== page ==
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Muslims in Norway: Value Discourses and Interreligious Dialogue. Tidsskrift for islamforskning vol. 8, 1: 2014, s. 137-161.

Muslims in Norway: Value Discourses and Interreligious Dialogue. Tidsskrift for islamforskning vol. 8, 1: 2014, s. 137-161.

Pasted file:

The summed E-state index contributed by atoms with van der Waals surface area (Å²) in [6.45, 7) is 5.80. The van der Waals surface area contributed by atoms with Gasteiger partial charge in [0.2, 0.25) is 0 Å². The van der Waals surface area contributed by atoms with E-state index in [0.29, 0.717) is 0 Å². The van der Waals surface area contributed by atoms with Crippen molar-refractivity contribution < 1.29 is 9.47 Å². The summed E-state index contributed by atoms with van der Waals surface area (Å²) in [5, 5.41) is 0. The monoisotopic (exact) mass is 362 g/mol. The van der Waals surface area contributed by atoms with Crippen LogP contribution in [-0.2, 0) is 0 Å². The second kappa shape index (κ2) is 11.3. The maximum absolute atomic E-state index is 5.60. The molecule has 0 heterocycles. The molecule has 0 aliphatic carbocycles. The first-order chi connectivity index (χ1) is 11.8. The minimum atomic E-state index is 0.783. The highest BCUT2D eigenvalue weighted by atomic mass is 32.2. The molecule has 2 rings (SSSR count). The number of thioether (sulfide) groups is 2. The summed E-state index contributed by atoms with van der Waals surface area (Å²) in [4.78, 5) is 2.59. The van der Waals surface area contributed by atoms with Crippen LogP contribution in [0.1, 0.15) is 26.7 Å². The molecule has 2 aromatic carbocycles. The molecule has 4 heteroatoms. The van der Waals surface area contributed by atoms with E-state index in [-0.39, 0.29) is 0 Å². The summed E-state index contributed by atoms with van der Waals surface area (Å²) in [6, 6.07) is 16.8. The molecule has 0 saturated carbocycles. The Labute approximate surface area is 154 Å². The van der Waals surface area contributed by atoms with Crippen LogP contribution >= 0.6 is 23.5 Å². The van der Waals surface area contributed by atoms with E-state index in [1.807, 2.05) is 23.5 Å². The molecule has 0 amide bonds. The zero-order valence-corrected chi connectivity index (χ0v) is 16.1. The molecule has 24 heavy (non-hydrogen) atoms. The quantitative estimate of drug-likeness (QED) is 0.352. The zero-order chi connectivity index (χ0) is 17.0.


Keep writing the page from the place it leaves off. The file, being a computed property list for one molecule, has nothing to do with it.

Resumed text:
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  Tidsskrift for Islamforskning, The Nordic Welfare State, Vol. 8, Issue 1, 2014 137 Muslims in Norway: Value Discourses and Interreligious Dialogue Oddbjørn Leirvik Abstract    This article discusses value discourses among Muslims in Norway in the light of  political frameworks and public debates. It particularly analyses Norwegian  Muslims’ relation to values associated with the welfare state and gender equality, and the role of interreligious dialogue in Norwegian society. Among the findings are, that while generational changes contribute to some young Norwegian  Muslims’ identification with institutionalized Norwegian values and practices related to dialogue and gender, others choose to identify with strongly conservative values, not least concerning gender; and others again, although very  few, identify with Islamic political extremism. In order to understand the socio-political position of Muslims in Norway and prevailing value discourses among citizens who identify themselves as Muslims, it is necessary to  bear in mind some special features of Norwegian society such as the egalitarian tradition, the welfare state legacy and the strong position of feminism in Scandinavia. 1  Another influential feature is the still prevailing state church system which implies that Muslim organizations  —  like other registered faith communities  —  receive financial support from the state. 1   In the field of education, the egalitarian ‘one school for all’ system seems so far to be supported by the Muslim community. Reflecting both Muslims’ priorities, relatively strict policies towards religious schools and the fact that the issue of Muslim private schools is a controversial one in general society, there are presently (2012) no private Muslim schools in the country. Cf. ‘ Sier nei til muslimske skoler  ’ ,  Aftenposten  17 April 2012.  Oddbjørn Leirvik, Muslims in Norway Tidsskrift for Islamforskning, The Nordic Welfare State, Vol. 8, Issue 1, 2014 138  Norway may also boast of a relatively strong culture of dialogue, at least between leaders of the faith communities. The climate in public debates about Islam, however, is markedly different  —  influenced by Islamophobic discourses in general society and confrontational identity discourses in some Muslim circles. In tune with the general aim of this volume  —  to investigate the dynamic relationship  between Islamic and public institutions and values (cf. the introductory chapter)  —  I will try to elucidate some relational   aspects of Muslim identity discourses in Norway, as they have developed in the framework of the welfare state and in organized dialogue with Christian and Humanist partners. Islam in Norway Muslims in Norway either trace their Norwegian roots back to labour immigration from the 1970s, or they have come as refugees and asylum seekers from the late 1980s onwards. An estimate built on figures from 2008 indicated that at that time more than 160,000 Norwegian residents were Muslims by cultural background (Daugstad and Østby 2009). With additional immigration during the last few years, this means that Muslims (counted by cultural background) constitute perhaps 3.5% out of a total  population of 5 million. The estimated figure (in 2012) of at least 180,000 ‘ cultural Muslims ’  should be compared with the more exact number of registered Muslims in Norway. In 2012, 112,000 (about 60% of those with a Muslim background) had signed up for membership of a Muslim religious organization. Approximately half of these are resident in Oslo, which means that at least 8% of Oslo’s populatio n (total population: 590,000) are now members of a Muslim organization. The percentage of Oslo residents with a Muslim  background is obviously much bigger. A survey among youth in Oslo, conducted in 2006 among 15  –  17 year old school pupils, showed that 17.6% stated Islam as their religion; up from 13.2% in 1996 (Vestel and Øia 2007:162f). Concentration in certain urban areas implies that certain districts of Oslo have a majority of Muslim pupils in  primary schools.  Oddbjørn Leirvik, Muslims in Norway Tidsskrift for Islamforskning, The Nordic Welfare State, Vol. 8, Issue 1, 2014 139 But how should Muslims be counted? Underlying the different types of figures cited above (Muslims by background or membership) one might find different perceptions of what constitutes a religious identity: Is it (as in traditional societies) a matter of cultural  belonging, or (as in modern societies) of organizational affiliation and of personal choice? All these dimensions of religion  —  as cultural heritage, as faith community, as personal conviction  —  should be borne in mind when discussing the social role of a particular religion and its adherents in a given context. In what follows, the main emphasis will be on organized expressions of Islam in Norwegian society, although cultural and individualized aspects of religion will also be considered. Among Muslims who first came as labour immigrants and have later enjoyed family reunion and had children in Norway, by far the most numerous group are those with a Pakistani background numbering 32,700 in 2012. In the same year, Turks made up 16,700 and Moroccans 8600 of the immigrant population. Among those who have come as refugees and asylum seekers, the Somalis (29,400) and the Iraqis (28,900) were the most numerous groups, followed by Iranians (17,900), Bosnians (16,300), Kosovo-Albanians (13,700) and Afghans (13,200). 2  The combined effect of the variety of Islamic immigrants and organizational impetuses from Norwegian society (including the possibility of financial grants; see below) give a high degree of intra-Muslim pluralism. Along with organizational pluralism, one may also observe the competing patterns of folk Islam versus different articulations of normative Islam. Whereas representatives of folk Islam have often tried to retain the totality of their inherited cultural conventions and religious convictions, the second generation has felt the need to redefine the relation between culture and religion. Many of them take pains to distinguish between ‘ culture ’  and ‘ religion ’ , in order to articulate an Islamic identity which is both universal and amenable to re-contextualization. As we 2  Numbers from Statistics Norway, http://www.ssb.no/emner/02/01/10/innvbef/tab-2012-04-26-04.html  Oddbjørn Leirvik, Muslims in Norway Tidsskrift for Islamforskning, The Nordic Welfare State, Vol. 8, Issue 1, 2014 140 shall see in the following, some striking examples can be cited of the younger generation of Muslim leaders in Norway identifying central ‘  Norwegian ’  values as ‘ Islamic ’ . The growth in Muslim organizational life has largely taken place from the late 1980s and onwards. Whereas in 1980 no more than 10% of those with a Muslim background had actually organized themselves as Muslims in Norway, the relative numbers rose to 50% in 1990 and (as we have seen) perhaps 60% in 2012. Muslim congregations can now be found in all Norwegian counties, with the largest concentration around Oslo. Among the 40 or so Muslim prayer rooms in Oslo, most of which are located in converted flats, factories or office premises, four mosques are  purpose-built  —  all of them by Norwegian-Pakistani organizations. This implies the Oslo is home to more purpose-built mosques than any other Nordic city. Most Muslim organizations in Norway are still ethnically based, but this is slowly changing. From the mid- 1990s, separate youth and students’ orga nizations have been formed, fully independent of the national background of the young Muslims’ parents (Jacobsen 2002). Separate women’s organizations have also been established, and in 1993 the Islamic Council of Norway was formed as a national umbrella organization now comprising the majority of Sunni Muslim congregations in Norway. The political authorities have gradually established a regular communication with the Islamic Council, and from 2007 the Council also receives a financial grant from the government. In terms of religious practice, there is still a lack of reliable sociological data. However in 2006, 27% of the Muslim respondents said in a Gallup opinion poll   that they attended ‘ religious ceremonies together with others ’  on a monthly basis or more frequently. 3 The 3   ‘ TV2: Holdninger til integrasjon og internasjonale konflikter blant muslimer i Norge og den norske  befolkningen generelt ’ , TNS Gallup, Politikk & Samfunn, April 2006 (http://pub.tv2.no/multimedia/TV2/archive/00248/TNS_Gallup_-_muslim_248757a.pdf).  Oddbjørn Leirvik, Muslims in Norway Tidsskrift for Islamforskning, The Nordic Welfare State, Vol. 8, Issue 1, 2014 141 opposite figure of 31% stating that they never took part in such activities indicates a high degree of polarization among cultural Muslims when it comes to mosque affiliation and religious practice. In a differe nt survey of immigrants’ living conditions from 2005-6, in which different groups were asked to state the importance of religion in their lives (Tronstad 2008), the Pakistani and Somali group are found at the higher end, followed by the Turks, with Bosnians and Iranians at the other end of the spectrum and Iraqis somewhere in the middle. When asked how often they took part in religious meetings organized by faith communities, Pakistanis, Somalis and Turks again placed themselves at the top with Bosnians and Iranians at the bottom end. As regards methodological approaches to Muslim attitudes and practices, the basic question is of course whether Muslim pluralism can really be captured by means of organizational mappings or survey questions about collective practices. Jacques Waardenburg notes that in post-modern societies, religious identities have become increasingly personalized and plural in nature: Leaving apart the influence of political and economic power, already the complexity of modern societies means that people now participate in several identities which are often juxtaposed to each other rather than being put in an hierarchical order (Waardenburg 2000: 159). Immigrated Muslims participate in the post-modern, Western reality of plural identities. Whereas some scholars tend to focus on the problems that young Muslims in Norway face when torn between seemingly irreconcilable expectations, Sissel Østberg has focused on young Muslim believers’ well developed compete nce to handle what she terms ‘ an integrated plural identity ’  (Østberg 2003). Plural identity implies the simple fact that irrespective of religious belonging, people share (or are divided by) such factors as gender, cultural affiliations, musical preferences, a passion for football, or more importantly, political convictions that run right across cultural and religious divides.